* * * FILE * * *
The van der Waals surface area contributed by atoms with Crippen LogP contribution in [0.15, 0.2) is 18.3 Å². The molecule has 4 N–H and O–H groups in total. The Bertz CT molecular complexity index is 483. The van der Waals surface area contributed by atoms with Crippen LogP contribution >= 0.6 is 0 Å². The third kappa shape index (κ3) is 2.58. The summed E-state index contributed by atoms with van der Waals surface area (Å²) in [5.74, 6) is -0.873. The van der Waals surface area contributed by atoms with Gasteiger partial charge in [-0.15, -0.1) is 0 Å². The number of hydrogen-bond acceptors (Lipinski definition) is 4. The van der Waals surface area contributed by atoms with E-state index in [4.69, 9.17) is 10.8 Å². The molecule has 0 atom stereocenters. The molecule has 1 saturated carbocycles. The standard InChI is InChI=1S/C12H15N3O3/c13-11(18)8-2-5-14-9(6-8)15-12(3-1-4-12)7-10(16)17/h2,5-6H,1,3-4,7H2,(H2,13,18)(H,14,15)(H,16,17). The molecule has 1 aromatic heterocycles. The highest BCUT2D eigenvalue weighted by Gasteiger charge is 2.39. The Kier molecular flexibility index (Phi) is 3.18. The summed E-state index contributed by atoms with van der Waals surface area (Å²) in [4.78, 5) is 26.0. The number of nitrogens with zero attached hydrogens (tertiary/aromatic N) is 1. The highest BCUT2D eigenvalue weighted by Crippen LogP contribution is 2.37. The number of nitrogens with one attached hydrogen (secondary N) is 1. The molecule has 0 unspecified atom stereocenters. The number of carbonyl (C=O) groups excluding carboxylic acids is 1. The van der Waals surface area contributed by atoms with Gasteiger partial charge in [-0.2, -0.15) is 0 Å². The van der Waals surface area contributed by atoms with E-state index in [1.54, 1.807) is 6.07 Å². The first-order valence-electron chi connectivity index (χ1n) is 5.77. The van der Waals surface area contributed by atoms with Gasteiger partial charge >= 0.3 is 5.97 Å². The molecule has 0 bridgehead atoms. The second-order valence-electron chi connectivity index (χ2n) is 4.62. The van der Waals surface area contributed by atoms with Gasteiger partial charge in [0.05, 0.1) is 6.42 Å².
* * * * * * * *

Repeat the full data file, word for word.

The van der Waals surface area contributed by atoms with Crippen LogP contribution in [0.15, 0.2) is 18.3 Å². The molecule has 4 N–H and O–H groups in total. The Bertz CT molecular complexity index is 483. The van der Waals surface area contributed by atoms with Crippen LogP contribution >= 0.6 is 0 Å². The third kappa shape index (κ3) is 2.58. The summed E-state index contributed by atoms with van der Waals surface area (Å²) in [5.74, 6) is -0.873. The van der Waals surface area contributed by atoms with Gasteiger partial charge in [-0.15, -0.1) is 0 Å². The number of hydrogen-bond acceptors (Lipinski definition) is 4. The van der Waals surface area contributed by atoms with E-state index in [4.69, 9.17) is 10.8 Å². The molecule has 0 atom stereocenters. The molecule has 1 saturated carbocycles. The standard InChI is InChI=1S/C12H15N3O3/c13-11(18)8-2-5-14-9(6-8)15-12(3-1-4-12)7-10(16)17/h2,5-6H,1,3-4,7H2,(H2,13,18)(H,14,15)(H,16,17). The molecule has 1 aromatic heterocycles. The highest BCUT2D eigenvalue weighted by Gasteiger charge is 2.39. The Kier molecular flexibility index (Phi) is 3.18. The summed E-state index contributed by atoms with van der Waals surface area (Å²) in [4.78, 5) is 26.0. The number of nitrogens with zero attached hydrogens (tertiary/aromatic N) is 1. The highest BCUT2D eigenvalue weighted by Crippen LogP contribution is 2.37. The number of nitrogens with one attached hydrogen (secondary N) is 1. The molecule has 0 unspecified atom stereocenters. The number of carbonyl (C=O) groups excluding carboxylic acids is 1. The van der Waals surface area contributed by atoms with Gasteiger partial charge in [-0.2, -0.15) is 0 Å². The van der Waals surface area contributed by atoms with E-state index in [1.54, 1.807) is 6.07 Å². The first-order valence-electron chi connectivity index (χ1n) is 5.77. The van der Waals surface area contributed by atoms with Gasteiger partial charge >= 0.3 is 5.97 Å². The molecule has 0 bridgehead atoms. The second-order valence-electron chi connectivity index (χ2n) is 4.62. The van der Waals surface area contributed by atoms with Gasteiger partial charge in [0.05, 0.1) is 6.42 Å².